The Governance Structure of an Archdiocesan Schools Office: Politics and Policies

Alphonsus Emeka Ezeoke, Fordham University


Using the methodology of purposeful sampling and key informant interviews, this study sought to examine the governing structure of an Archdiocesan Catholic Schools Office to determine how it impacted its school system, and also how it relates to other Catholic schools within the same archdiocesan jurisdiction. The findings of the case study will be used to create a model for the Diocese of Awka in Nigeria. The mission of the Church to go and teach the whole world imposed an undeniable hard task for Catholic education. The Catholic schools have had long history of educating and re-educating, even in the midst of great difficulties of not having a school building, or support from the state. To articulate this mission and the injunction of our Lord Jesus Christ into a fruitful endeavor in the Archdiocese of Newark, its Schools Office work to bring the mind of the Church together in the different schools operating within the archdiocesan jurisdiction. It is of great importance, to structure all Catholic schools under the leadership of the Superintendent of Schools and her team of officers at the Schools Office. The different Catholic schools in Newark Archdiocese are Regional, Parish, Co-sponsored, Religious-owned, and Private. The four signs of the Church, One, Holy, Apostolic, and Catholic, are never overlooked in any of its structure, especially the schools. It is fitting that the Church organizes its schools and makes sure it is Catholic, academic, spiritual, and technological, as it understands today's world. It is important that the Schools Office and its schools as part of the Body of Christ work in collaboration with the state, understanding that they are in the world but not of the world. The Schools Office has the obligation to lead these schools through the challenges of the moment, understanding the environment and the parental/guardian predicament as it assesses and supports these schools. How the Schools Office does all these leaves an unquestionable credit to the Superintendent and her colleagues as the research unfolds its content. In using Newark Schools Office structure as a model to building Awka Diocesan Schools Office, the researcher takes into account cultural differences, national differences, differences in philosophy of education, and the role of the laity in the school.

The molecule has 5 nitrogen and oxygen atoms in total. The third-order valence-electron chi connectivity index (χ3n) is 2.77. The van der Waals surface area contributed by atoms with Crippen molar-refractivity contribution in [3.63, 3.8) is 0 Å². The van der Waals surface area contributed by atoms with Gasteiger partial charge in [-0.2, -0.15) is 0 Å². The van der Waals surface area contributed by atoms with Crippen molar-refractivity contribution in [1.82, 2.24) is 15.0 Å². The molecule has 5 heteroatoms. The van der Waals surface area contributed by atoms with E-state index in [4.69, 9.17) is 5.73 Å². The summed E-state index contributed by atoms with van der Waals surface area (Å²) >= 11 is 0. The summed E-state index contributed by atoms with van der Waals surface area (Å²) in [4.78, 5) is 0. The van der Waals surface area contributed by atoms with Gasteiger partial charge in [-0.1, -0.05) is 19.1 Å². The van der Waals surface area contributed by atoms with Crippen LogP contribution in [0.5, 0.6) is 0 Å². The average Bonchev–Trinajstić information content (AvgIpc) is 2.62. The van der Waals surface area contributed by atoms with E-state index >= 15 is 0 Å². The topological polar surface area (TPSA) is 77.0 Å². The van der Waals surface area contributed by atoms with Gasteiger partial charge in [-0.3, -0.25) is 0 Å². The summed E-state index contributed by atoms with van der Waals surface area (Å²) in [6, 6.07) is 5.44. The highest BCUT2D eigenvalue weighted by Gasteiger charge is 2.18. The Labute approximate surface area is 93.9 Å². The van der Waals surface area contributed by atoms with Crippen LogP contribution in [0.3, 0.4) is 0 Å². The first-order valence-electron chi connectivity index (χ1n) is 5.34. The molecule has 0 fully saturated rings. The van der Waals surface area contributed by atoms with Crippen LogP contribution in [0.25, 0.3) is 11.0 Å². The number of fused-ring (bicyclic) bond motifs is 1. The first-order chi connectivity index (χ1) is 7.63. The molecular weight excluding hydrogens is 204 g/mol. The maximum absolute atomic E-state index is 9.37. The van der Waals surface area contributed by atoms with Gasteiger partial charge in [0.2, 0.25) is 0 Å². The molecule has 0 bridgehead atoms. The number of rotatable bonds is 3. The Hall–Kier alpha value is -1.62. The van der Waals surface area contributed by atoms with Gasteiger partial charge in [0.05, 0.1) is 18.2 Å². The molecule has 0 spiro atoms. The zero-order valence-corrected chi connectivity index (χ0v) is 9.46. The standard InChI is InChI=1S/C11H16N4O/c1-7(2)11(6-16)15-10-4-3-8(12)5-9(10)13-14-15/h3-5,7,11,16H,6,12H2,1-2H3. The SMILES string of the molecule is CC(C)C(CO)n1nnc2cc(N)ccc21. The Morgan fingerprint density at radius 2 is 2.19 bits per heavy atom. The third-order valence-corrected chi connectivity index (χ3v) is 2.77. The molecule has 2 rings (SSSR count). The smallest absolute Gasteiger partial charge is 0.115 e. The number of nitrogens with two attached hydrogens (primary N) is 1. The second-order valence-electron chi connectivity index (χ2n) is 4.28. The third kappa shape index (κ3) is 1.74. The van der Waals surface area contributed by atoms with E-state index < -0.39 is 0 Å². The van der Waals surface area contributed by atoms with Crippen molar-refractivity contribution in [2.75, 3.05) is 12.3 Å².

Subject Area

Educational administration|Education history

Recommended Citation

Ezeoke, Alphonsus Emeka, "The Governance Structure of an Archdiocesan Schools Office: Politics and Policies" (2003). ETD Collection for Fordham University. AAI3084910.